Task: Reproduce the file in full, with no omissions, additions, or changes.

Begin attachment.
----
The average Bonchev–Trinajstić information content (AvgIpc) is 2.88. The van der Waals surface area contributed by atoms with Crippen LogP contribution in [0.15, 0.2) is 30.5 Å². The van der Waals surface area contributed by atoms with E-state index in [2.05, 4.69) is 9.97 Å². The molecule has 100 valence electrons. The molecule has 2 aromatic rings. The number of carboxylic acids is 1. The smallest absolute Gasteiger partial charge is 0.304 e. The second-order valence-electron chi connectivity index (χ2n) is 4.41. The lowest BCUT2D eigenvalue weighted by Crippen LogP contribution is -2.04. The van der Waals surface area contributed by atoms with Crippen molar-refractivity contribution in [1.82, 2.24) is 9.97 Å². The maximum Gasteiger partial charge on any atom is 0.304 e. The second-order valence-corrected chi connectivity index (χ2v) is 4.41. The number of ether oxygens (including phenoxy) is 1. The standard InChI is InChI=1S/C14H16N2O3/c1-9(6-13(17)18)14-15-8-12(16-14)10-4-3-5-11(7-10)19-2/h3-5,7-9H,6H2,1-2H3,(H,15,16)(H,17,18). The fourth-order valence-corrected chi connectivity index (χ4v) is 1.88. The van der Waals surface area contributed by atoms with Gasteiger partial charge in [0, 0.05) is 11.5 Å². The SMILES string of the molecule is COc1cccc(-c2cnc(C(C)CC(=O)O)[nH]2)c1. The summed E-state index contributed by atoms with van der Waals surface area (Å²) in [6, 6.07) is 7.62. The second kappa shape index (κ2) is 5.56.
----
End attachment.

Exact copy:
The average Bonchev–Trinajstić information content (AvgIpc) is 2.88. The van der Waals surface area contributed by atoms with Crippen LogP contribution in [0.15, 0.2) is 30.5 Å². The van der Waals surface area contributed by atoms with E-state index in [2.05, 4.69) is 9.97 Å². The molecule has 100 valence electrons. The molecule has 2 aromatic rings. The number of carboxylic acids is 1. The smallest absolute Gasteiger partial charge is 0.304 e. The second-order valence-electron chi connectivity index (χ2n) is 4.41. The lowest BCUT2D eigenvalue weighted by Crippen LogP contribution is -2.04. The van der Waals surface area contributed by atoms with Crippen molar-refractivity contribution in [1.82, 2.24) is 9.97 Å². The maximum Gasteiger partial charge on any atom is 0.304 e. The second-order valence-corrected chi connectivity index (χ2v) is 4.41. The number of ether oxygens (including phenoxy) is 1. The standard InChI is InChI=1S/C14H16N2O3/c1-9(6-13(17)18)14-15-8-12(16-14)10-4-3-5-11(7-10)19-2/h3-5,7-9H,6H2,1-2H3,(H,15,16)(H,17,18). The fourth-order valence-corrected chi connectivity index (χ4v) is 1.88. The van der Waals surface area contributed by atoms with Gasteiger partial charge in [0, 0.05) is 11.5 Å². The SMILES string of the molecule is COc1cccc(-c2cnc(C(C)CC(=O)O)[nH]2)c1. The summed E-state index contributed by atoms with van der Waals surface area (Å²) in [6, 6.07) is 7.62. The second kappa shape index (κ2) is 5.56.